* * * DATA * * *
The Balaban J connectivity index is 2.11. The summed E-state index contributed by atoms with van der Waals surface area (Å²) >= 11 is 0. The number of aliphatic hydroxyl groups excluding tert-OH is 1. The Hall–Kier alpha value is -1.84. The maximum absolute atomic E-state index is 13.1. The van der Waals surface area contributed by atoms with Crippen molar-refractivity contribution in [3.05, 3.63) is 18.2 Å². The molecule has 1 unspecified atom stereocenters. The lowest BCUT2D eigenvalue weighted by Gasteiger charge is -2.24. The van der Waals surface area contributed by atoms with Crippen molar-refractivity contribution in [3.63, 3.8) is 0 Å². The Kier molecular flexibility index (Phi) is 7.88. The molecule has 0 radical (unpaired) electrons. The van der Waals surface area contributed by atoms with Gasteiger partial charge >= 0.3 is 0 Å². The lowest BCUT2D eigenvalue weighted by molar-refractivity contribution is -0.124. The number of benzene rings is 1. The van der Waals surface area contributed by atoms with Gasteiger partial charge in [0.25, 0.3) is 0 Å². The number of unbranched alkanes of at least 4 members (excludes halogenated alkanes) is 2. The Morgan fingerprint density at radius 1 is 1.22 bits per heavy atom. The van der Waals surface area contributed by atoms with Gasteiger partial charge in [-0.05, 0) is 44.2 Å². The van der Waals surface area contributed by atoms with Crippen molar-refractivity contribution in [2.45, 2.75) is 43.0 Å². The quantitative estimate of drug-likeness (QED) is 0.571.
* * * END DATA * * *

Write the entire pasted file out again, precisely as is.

The Balaban J connectivity index is 2.11. The summed E-state index contributed by atoms with van der Waals surface area (Å²) >= 11 is 0. The number of aliphatic hydroxyl groups excluding tert-OH is 1. The Hall–Kier alpha value is -1.84. The maximum absolute atomic E-state index is 13.1. The van der Waals surface area contributed by atoms with Crippen molar-refractivity contribution in [3.05, 3.63) is 18.2 Å². The molecule has 1 unspecified atom stereocenters. The lowest BCUT2D eigenvalue weighted by Gasteiger charge is -2.24. The van der Waals surface area contributed by atoms with Crippen molar-refractivity contribution in [3.63, 3.8) is 0 Å². The Kier molecular flexibility index (Phi) is 7.88. The molecule has 0 radical (unpaired) electrons. The van der Waals surface area contributed by atoms with Gasteiger partial charge >= 0.3 is 0 Å². The lowest BCUT2D eigenvalue weighted by molar-refractivity contribution is -0.124. The number of benzene rings is 1. The van der Waals surface area contributed by atoms with Gasteiger partial charge in [0.25, 0.3) is 0 Å². The number of unbranched alkanes of at least 4 members (excludes halogenated alkanes) is 2. The Morgan fingerprint density at radius 1 is 1.22 bits per heavy atom. The van der Waals surface area contributed by atoms with Gasteiger partial charge in [-0.05, 0) is 44.2 Å². The van der Waals surface area contributed by atoms with Crippen molar-refractivity contribution in [2.45, 2.75) is 43.0 Å². The quantitative estimate of drug-likeness (QED) is 0.571.